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    I'm exclusively a rifle shooter, so not on the same page as some of you here. I use a lot of Lyman #2 because it happens to be the hardness I want and it fills beautifully. The cost isn't an issue since I shoot boolits by the hundreds, not the thousands. It's my understanding that #2 isn't subject to nearly as much age hardening or softening. I don't want to cast boolits that age harden for a while and then start into the age softening process. I cast boolits that may get shot years from now and I don't want to have to worry about what hardness they are. I can use them to work up a load, then they can sit on the bench until called into service some time in the future without worrying about how hard they are at that time. Ron.D
    Last edited by Ron.D; 09-15-2009 at 08:52 AM.

  14. #14
    Boolit Master Char-Gar's Avatar
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    I started using No. 2 about 45 years ago as an all purpose rifle alloy. It is too hard for hollow points, but other than that it works well for all of my needs. It is also a fine magnum pistol alloy.

    For run of the mill pistol bullets I go with WW +2% tin. This also work fine for most rifle applications as well, but I still use No. 2

    I shoot on a regular basis, but pretty low volumn about 20 to 40 rounds well aimed shoots per session. Some folks consider firearms to be noisemakers they way they blast away.

  15. #15
    Boolit Master in Heavens Range.
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    I have been casting using around 18lbs. [an almost pot full on my RCBS.] of wheel weights and a half stick of 50/50 solder for years and it works fine for all but the hot stuff. A 50/50 mix of linotype and pure lead will give you the equivilant of Lyman #2. I use pure lino for high velocity, 9mm, and 357 loads.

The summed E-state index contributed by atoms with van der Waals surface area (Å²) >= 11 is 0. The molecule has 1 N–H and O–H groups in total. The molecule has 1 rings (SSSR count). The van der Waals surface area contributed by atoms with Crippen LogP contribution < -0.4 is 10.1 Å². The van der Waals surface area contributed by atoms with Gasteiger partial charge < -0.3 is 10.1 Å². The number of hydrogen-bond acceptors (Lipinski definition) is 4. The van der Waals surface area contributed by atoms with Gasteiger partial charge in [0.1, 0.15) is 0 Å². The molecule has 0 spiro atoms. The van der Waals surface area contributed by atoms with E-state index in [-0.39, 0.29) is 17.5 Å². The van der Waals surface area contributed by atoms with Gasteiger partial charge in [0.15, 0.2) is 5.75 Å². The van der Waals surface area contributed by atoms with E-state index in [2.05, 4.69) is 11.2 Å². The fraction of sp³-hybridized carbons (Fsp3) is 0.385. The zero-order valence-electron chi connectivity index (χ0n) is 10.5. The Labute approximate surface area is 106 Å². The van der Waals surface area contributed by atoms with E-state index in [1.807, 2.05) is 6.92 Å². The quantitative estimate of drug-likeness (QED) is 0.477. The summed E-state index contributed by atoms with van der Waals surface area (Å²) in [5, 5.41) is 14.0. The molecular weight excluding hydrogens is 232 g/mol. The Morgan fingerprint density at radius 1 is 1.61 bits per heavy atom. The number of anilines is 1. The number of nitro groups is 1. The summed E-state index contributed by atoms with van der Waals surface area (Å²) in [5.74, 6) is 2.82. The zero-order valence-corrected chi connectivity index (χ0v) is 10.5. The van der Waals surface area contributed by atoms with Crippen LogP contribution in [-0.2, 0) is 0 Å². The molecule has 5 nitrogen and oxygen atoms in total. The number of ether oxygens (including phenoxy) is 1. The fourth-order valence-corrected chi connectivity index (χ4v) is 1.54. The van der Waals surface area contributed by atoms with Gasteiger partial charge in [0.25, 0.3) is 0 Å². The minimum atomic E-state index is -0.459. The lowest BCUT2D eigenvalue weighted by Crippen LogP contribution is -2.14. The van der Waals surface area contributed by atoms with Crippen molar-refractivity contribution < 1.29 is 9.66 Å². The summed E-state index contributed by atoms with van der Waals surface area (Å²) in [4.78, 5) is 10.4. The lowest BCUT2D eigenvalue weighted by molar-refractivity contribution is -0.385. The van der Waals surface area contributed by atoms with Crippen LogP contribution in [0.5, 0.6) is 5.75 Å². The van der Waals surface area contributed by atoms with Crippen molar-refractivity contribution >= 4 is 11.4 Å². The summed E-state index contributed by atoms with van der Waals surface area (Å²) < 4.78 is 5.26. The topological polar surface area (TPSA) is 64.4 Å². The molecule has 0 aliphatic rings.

16. #16
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    My #2 alloy

    Very simple - 5 lbs ww to 1 lb linotype. Works for me.
    If this isn't equal to #2 I am willing to be corrected.

  17. #17
    Boolit Master

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    I use the Lyman formula, 9# WW + 1# of 50/50 solder.

  18. #18
    Boolit Master
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    HI guys, this is my first post. I really the information available here.

    My Lyman No.2 formula is 5# linotype, 5# clip-on weights, 4# stick-on weights, 1# 50/50 solder

    This has always worked well for me in my 20# pot.

  19. #19
    Boolit Master

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    There's another one in the Lyman manual: 5# pure lead + 4# linotype + 1# 50/50 solder

  20. #20
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    Every time I have a casting problem I come back to this board and search and read. Every time my question has already been answered and the problem already solved. I thank modern technology for the Internet and I thank God for this board. If you cast boolits, this place is the best place to come to for knowledge about the silver stream.
    Gondwana

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BP Bronze Point IMR Improved Military Rifle PTD Pointed
BR Bench Rest M Magnum RN Round Nose
BT Boat Tail PL Power-Lokt SP Soft Point
C Compressed Charge PR Primer SPCL Soft Point "Core-Lokt"
HP Hollow Point PSPCL Pointed Soft Point "Core Lokt" C.O.L. Cartridge Overall Length
PSP Pointed Soft Point Spz Spitzer Point SBT Spitzer Boat Tail
LRN Lead Round Nose LWC Lead Wad Cutter LSWC Lead Semi Wad Cutter
GC Gas Check